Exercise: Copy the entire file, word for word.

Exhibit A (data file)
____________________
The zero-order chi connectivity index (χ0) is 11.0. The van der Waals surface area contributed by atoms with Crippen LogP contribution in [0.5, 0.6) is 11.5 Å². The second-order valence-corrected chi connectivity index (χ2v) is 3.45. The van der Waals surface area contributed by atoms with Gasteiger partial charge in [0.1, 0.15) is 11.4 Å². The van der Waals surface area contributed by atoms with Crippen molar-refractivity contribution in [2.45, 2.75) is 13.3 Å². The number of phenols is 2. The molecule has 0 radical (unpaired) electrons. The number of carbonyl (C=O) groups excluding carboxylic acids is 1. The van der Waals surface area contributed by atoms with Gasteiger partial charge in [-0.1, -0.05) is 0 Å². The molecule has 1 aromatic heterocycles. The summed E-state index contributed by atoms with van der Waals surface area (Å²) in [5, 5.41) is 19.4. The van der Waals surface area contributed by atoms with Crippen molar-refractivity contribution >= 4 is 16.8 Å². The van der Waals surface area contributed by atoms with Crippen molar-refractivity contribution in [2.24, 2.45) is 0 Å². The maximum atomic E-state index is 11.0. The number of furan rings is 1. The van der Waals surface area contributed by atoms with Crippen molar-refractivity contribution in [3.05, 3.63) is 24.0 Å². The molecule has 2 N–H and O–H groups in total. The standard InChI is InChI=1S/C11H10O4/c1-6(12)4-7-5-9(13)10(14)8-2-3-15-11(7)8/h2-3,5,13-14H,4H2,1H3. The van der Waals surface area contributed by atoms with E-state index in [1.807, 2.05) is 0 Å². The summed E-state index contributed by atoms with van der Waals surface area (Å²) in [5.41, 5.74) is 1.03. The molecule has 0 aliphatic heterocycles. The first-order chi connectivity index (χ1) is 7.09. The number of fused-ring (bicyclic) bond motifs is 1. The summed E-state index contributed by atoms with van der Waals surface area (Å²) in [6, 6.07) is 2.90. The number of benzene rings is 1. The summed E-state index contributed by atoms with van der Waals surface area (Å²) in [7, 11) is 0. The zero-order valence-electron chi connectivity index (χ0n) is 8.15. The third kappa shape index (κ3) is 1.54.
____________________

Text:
The zero-order chi connectivity index (χ0) is 11.0. The van der Waals surface area contributed by atoms with Crippen LogP contribution in [0.5, 0.6) is 11.5 Å². The second-order valence-corrected chi connectivity index (χ2v) is 3.45. The van der Waals surface area contributed by atoms with Gasteiger partial charge in [0.1, 0.15) is 11.4 Å². The van der Waals surface area contributed by atoms with Crippen molar-refractivity contribution in [2.45, 2.75) is 13.3 Å². The number of phenols is 2. The molecule has 0 radical (unpaired) electrons. The number of carbonyl (C=O) groups excluding carboxylic acids is 1. The van der Waals surface area contributed by atoms with Gasteiger partial charge in [-0.1, -0.05) is 0 Å². The molecule has 1 aromatic heterocycles. The summed E-state index contributed by atoms with van der Waals surface area (Å²) in [5, 5.41) is 19.4. The van der Waals surface area contributed by atoms with Crippen molar-refractivity contribution >= 4 is 16.8 Å². The van der Waals surface area contributed by atoms with Crippen molar-refractivity contribution in [2.24, 2.45) is 0 Å². The maximum atomic E-state index is 11.0. The number of furan rings is 1. The van der Waals surface area contributed by atoms with Crippen molar-refractivity contribution in [3.05, 3.63) is 24.0 Å². The molecule has 2 N–H and O–H groups in total. The standard InChI is InChI=1S/C11H10O4/c1-6(12)4-7-5-9(13)10(14)8-2-3-15-11(7)8/h2-3,5,13-14H,4H2,1H3. The van der Waals surface area contributed by atoms with E-state index in [1.807, 2.05) is 0 Å². The summed E-state index contributed by atoms with van der Waals surface area (Å²) in [5.41, 5.74) is 1.03. The molecule has 0 aliphatic heterocycles. The first-order chi connectivity index (χ1) is 7.09. The number of fused-ring (bicyclic) bond motifs is 1. The summed E-state index contributed by atoms with van der Waals surface area (Å²) in [6, 6.07) is 2.90. The number of benzene rings is 1. The summed E-state index contributed by atoms with van der Waals surface area (Å²) in [7, 11) is 0. The zero-order valence-electron chi connectivity index (χ0n) is 8.15. The third kappa shape index (κ3) is 1.54.